In defense of Anurag Kashyap: Love him or hate him, this auteur is hard to ignore
Anurag Kashyap, whose initial breakthroughs involved writing collaborations on RGV’s Satya and Kaun, went on to become the poster boy of independent cinema in India.
Last week, right around the time the much-celebrated 17th Mumbai Film Festival organized by Reliance Jio and MAMI came to an end, there was another curious little occurrence that might have slipped under the radar. Perhaps the most vilified Indian feature film director in recent times, that former master of the gangster flick, Ram Gopal Varma, appeared in a segment of AIB’s news-comedy show. Deadpan expression in tow, he took pot-shots at himself and his disastrous RGV Ki Aag. "Don’t play with fire," was the message he gave out.
The same week saw the Indian premieres of two highly anticipated Indian indie films at Jio MAMI – Shlok Sharma’s Haraamkhor and Vasan Bala’s Peddlers. While Peddlers saw serpentine queues that began hours before both the scheduled screenings of the film, (this writer stood in both queues for Peddlers, for the equivalent length of at least two other film screenings, but couldn’t get it in,) Haraamkhor went on to win the Silver Gateway award in the India Gold category for Indian films in competition.
"But what does that have to do with RGV," you ask? The answer is another film director, who it has become rather fashionable to revile, much like the case with Ram Gopal Varma. His name is Anurag Kashyap. He has been associated with at least two box office debacles this year – his own directorial venture Bombay Velvet (whose failure seemed to be celebrated by certain sections of the Hindi film industry), and the recent Phantom production Shaandaar, which was panned by critics and audiences alike. He has been accused of selling out, of falling prey to the lure of ‘commercial’ cinema, of hobnobbing with erstwhile ‘enemies’, and suchlike. We're increasingly becoming an intolerant audience, quick to brandish anyone with more than one failure.
Anurag Kashyap, whose initial breakthroughs involved writing collaborations on RGV’s Satya and Kaun, went on to become the poster boy of independent cinema in India. With the recent rise of the trolling culture (thank you, Twitter), we keep forgetting that Kashyap fought hard to get his films made, perhaps fought harder to get them released, and in the process inspired a whole generation of DSLR-armed aspiring filmmakers to take the plunge into the near-torturous world of making films in India.
Unsurprisingly, he went on to mentor a number of filmmakers who have since gone on to headline the so-called ‘new wave’ of Indian independent cinema. Vasan Bala and Shlok Sharma are just two of those names. While Bala previously co-wrote Bombay Velvet among other collaborations with Kashyap, Sharma, who famously wrote the script of Haraamkhor in three days and shot it in another 16, assisted Vishal Bhardwaj (who, incidentally, was the music composer on RGV’s Satya,) before moving on to working with Kashyap. Haraamkhor, Sharma’s debut feature, is a sensitive, often funny, but ultimately devastating portrayal of the kind of love that society will never be able to process, no matter how progressive we get.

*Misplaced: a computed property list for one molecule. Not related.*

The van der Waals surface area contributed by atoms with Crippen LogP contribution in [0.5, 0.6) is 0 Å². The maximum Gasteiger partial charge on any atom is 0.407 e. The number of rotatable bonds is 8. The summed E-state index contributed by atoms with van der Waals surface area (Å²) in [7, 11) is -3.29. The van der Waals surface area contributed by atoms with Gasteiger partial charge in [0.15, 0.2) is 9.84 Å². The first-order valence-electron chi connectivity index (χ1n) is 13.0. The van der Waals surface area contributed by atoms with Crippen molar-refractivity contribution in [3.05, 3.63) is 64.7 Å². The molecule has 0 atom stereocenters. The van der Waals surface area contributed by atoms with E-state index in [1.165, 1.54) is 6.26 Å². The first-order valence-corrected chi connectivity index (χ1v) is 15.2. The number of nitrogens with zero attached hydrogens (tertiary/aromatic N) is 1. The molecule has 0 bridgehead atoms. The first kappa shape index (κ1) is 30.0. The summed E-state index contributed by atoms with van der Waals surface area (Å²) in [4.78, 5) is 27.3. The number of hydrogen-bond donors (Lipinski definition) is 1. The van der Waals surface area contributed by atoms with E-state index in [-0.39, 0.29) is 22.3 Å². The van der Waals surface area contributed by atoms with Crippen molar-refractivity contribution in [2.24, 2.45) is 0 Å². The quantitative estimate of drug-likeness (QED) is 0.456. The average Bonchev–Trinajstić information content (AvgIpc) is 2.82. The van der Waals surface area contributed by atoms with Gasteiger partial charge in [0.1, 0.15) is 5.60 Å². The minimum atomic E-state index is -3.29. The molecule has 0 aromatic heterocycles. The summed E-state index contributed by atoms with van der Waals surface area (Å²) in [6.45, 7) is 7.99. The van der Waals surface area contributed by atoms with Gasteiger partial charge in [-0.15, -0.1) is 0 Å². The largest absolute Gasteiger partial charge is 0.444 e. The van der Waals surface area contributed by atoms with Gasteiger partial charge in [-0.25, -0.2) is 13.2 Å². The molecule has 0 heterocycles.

Set amid the grime of small town India, the film captures arcadian aspirations beautifully, as innocent love, forbidden love, necessary love and forced love, all twist around each other in a gripping tale. Nawazuddin Siddique, he who shot to instant fame after Kashyap’s two-volume Gangs of Wasseypur, holds the film on his shoulders in yet another performance that effortlessly wows the viewer. And playing the perfect foil to his rugged, self-effacing charisma is the effervescent Shweta Tripathi. A thoroughly competent actor, sass comes naturally to her, as does her luminous smile; and what we get is a rare natural screen presence that makes her a riveting performer.
But then Tripathi first came into the public eye after this year’s Masaan, which won accolades at Cannes before getting its theatrical release in India. Masaan went on to become one of the few films that was appreciated across the gamut of film fans in India – at least among those who did watch the film. Neeraj Ghaywan, director of Masaan, who was also a Jury Member this year for the short film section at JIO MAMI, Dimensions Mumbai, is another Anurag Kashyap protégé who unabashedly owes much of his success so far to Kashyap.
Which brings us back to Kashyap himself. Amid the glitzy world of festival releases, deity-level fandom and big budget extravaganzas that look like factory-produced replicas of each other, there exists an ecosystem of films and filmmakers who are constantly looking to push the envelope and make films that talk about Indian stories and Indian people. Their strengths are insight, life experiences and passion for the art and craft of cinema. Their weaknesses include the expectations of the people that fund films and watch films. It’s a tough world, but it’s a world where Anurag Kashyap cut his teeth; where a new lot of filmmakers, groomed and nurtured by Kashyap, now does the same. (He wasn’t obliged to, really. But he did and still does.)
His canvas may have gotten bigger, but the beating heart at the core of his films hasn’t. For example, give Bombay Velvet another chance, look past the meandering, slightly bloated screenplay, and you’ll see every frame crafted with passion and serious knowledge of the craft. Bombay Velvet might be the weakest, most hated film in his filmography, but you’ll be mistaken if you think that it means Kashyap the filmmaker is finished. He may have heralded a whole generation of filmmakers who’ll attempt to change the game, but as a filmmaker himself, one suspects that he’s only just getting started. RGV’s recent advice notwithstanding, Kashyap will probably continue to play with fire. And we, the audience, must simply let him.
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